Mitochondria study could help boost understanding of diabetes and aging
In a surprising study, Oregon State University researchers found that no matter how much stress they placed on mice from either a high-fat diet or strenuous exercise, the animals' mitochondria were able to adapt and continue their normal processes.
The findings could have major implications for the study of diseases like diabetes, Parkinson's and Alzheimer's, all of which are associated with an impairment in the breaking-down and clearance of damaged mitochondria.
Mitochondria are the structures that house cellular respiration, the process used to turn nutrients into energy. Dysfunction in mitochondria may lead to lower energy production, greater inflammation and tissue damage. Yet as central as mitochondria are to living organisms, scientists still don't know exactly what keeps them healthy—or makes them unhealthy.
This study fits another piece into the puzzle, said OSU College of Public Health and Human Sciences researcher Matt Robinson, who co-authored the paper published last week in the FASEB Journal with Ph.D. student Sarah Ehrlicher.
"It helps lay some future groundwork for how we can optimize (muscle and mitochondrial) health, to promote their health with diseases like obesity, diabetes, even some implications with aging—conditions that we know have compromised mitochondria," Robinson said. "This might provide some new pathways for how to improve the mitochondria and restore them."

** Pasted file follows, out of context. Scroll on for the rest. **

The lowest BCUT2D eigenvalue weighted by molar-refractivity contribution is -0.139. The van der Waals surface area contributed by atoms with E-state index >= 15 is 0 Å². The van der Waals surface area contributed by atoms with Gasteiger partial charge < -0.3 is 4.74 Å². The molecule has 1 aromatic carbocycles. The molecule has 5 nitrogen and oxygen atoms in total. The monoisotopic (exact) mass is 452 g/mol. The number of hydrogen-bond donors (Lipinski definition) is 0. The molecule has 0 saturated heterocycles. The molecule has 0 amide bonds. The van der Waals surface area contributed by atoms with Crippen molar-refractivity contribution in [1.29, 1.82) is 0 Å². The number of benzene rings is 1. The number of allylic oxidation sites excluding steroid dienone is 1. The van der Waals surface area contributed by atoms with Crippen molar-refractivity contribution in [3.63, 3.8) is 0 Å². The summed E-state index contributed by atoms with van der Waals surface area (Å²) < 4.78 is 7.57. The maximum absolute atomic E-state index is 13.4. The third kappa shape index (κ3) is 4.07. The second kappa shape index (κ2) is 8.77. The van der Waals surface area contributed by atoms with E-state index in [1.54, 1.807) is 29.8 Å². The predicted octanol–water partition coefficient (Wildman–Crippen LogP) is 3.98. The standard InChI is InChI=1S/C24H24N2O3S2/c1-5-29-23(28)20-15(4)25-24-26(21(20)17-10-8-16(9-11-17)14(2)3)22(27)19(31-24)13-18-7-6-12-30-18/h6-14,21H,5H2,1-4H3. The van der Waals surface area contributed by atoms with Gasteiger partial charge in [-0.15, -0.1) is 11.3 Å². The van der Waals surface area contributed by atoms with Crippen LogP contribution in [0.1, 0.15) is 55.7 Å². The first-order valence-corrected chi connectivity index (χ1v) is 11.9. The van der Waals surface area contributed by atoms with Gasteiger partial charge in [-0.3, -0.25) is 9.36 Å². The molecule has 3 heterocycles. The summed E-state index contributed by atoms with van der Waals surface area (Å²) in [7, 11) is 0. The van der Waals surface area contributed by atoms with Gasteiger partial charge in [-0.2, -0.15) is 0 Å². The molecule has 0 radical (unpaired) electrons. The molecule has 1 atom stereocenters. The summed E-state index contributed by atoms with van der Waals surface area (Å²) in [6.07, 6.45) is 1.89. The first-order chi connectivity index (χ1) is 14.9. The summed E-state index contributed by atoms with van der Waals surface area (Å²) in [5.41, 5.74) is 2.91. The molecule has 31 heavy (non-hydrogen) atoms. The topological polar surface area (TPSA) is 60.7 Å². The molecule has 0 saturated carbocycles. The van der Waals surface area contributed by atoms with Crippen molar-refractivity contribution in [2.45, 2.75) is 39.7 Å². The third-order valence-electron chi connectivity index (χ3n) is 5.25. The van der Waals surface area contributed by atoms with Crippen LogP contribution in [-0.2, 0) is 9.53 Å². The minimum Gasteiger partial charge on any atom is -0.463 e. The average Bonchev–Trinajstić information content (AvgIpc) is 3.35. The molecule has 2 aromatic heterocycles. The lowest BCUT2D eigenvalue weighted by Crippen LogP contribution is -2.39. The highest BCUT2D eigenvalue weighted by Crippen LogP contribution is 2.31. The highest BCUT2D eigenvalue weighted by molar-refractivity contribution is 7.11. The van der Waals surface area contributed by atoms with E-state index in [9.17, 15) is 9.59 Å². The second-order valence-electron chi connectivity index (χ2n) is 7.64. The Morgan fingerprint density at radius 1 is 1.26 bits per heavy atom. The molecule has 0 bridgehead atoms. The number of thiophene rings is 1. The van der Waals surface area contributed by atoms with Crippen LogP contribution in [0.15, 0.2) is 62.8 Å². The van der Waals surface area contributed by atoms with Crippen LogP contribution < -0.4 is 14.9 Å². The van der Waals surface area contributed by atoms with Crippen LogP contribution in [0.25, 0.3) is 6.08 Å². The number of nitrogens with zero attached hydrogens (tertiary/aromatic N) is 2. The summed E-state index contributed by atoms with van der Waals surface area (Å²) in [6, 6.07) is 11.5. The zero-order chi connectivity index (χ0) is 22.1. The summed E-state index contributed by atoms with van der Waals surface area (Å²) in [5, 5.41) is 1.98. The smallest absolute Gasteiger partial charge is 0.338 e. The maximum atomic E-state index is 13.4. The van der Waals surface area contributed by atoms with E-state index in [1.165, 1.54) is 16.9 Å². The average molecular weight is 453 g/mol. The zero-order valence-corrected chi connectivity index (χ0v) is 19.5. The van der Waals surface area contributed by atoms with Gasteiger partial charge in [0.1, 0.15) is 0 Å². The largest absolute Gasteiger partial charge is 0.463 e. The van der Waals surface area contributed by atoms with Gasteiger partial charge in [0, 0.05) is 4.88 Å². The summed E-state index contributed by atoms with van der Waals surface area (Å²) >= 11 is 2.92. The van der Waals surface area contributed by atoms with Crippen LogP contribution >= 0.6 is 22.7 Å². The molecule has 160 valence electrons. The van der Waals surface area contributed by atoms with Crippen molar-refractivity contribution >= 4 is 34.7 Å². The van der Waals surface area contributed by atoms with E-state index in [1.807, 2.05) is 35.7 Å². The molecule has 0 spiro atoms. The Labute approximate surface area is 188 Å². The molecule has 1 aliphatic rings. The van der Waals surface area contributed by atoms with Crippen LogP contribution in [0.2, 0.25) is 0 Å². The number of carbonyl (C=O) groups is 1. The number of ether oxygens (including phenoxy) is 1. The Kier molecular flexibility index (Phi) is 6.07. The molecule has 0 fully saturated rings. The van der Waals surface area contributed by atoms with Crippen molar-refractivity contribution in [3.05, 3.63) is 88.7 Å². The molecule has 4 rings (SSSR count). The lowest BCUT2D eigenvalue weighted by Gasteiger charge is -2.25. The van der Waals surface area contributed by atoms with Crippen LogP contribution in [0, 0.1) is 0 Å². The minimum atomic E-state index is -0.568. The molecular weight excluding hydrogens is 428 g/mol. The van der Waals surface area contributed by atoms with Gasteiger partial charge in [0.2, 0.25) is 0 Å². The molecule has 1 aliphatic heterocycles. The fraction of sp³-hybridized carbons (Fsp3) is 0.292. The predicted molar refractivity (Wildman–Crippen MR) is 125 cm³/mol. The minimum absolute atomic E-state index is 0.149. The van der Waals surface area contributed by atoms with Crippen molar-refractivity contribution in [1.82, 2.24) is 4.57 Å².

The study looked at a specific pathway, called autophagy, through which cells recycle old mitochondria. Autophagy is thought to be impaired by a high-fat diet but activated by exercise. So Ehrlicher and Robinson intentionally blocked exercise-induced autophagy in the mice for a period of time, but continued exercising the mice.
They found that blocking a specific pathway to activate autophagy had no negative effect on mitochondrial function in the muscle of the mice.
Next they tried upping the ante, adding a high-fat diet alongside the exercise to further stress the mitochondria. And again, the mice were able to improve their mitochondrial function even without the autophagy pathway, Ehrlicher said, which shows that mitochondria have alternative pathways to stimulate recycling and adaptation.
She and Robinson were surprised by how adaptable the mitochondria seemed to be.
"If these animals were given a high-fat diet, they got better at burning off those fats. If they were given just the exercise, they were able to make more mitochondria, which is good from an exercise perspective," Robinson said. "And those adaptations seem to be very specific."
Future research will extend to human subjects, looking at how autophagy responds to diet and exercise in people, particularly those with obesity and diabetes.
While weight is a major risk factor for diabetes, research has shown that exercise is one of the strongest ways to help prevent or reverse development of the disease.
"Even without changes in weight, exercise has this amazing ability to improve metabolic health," Ehrlicher said.
Even single sessions of exercise improve metabolism if a person is obese and, over time, can promote health.
With the current study as well as past research, Robinson and Ehrlicher have found that obese mice respond normally to nutrition and exercise, leading the researchers to conclude that there is no overt dysfunction or broken pathway; the muscle is just responding to the stimuli it is given, whether from diet or exercise.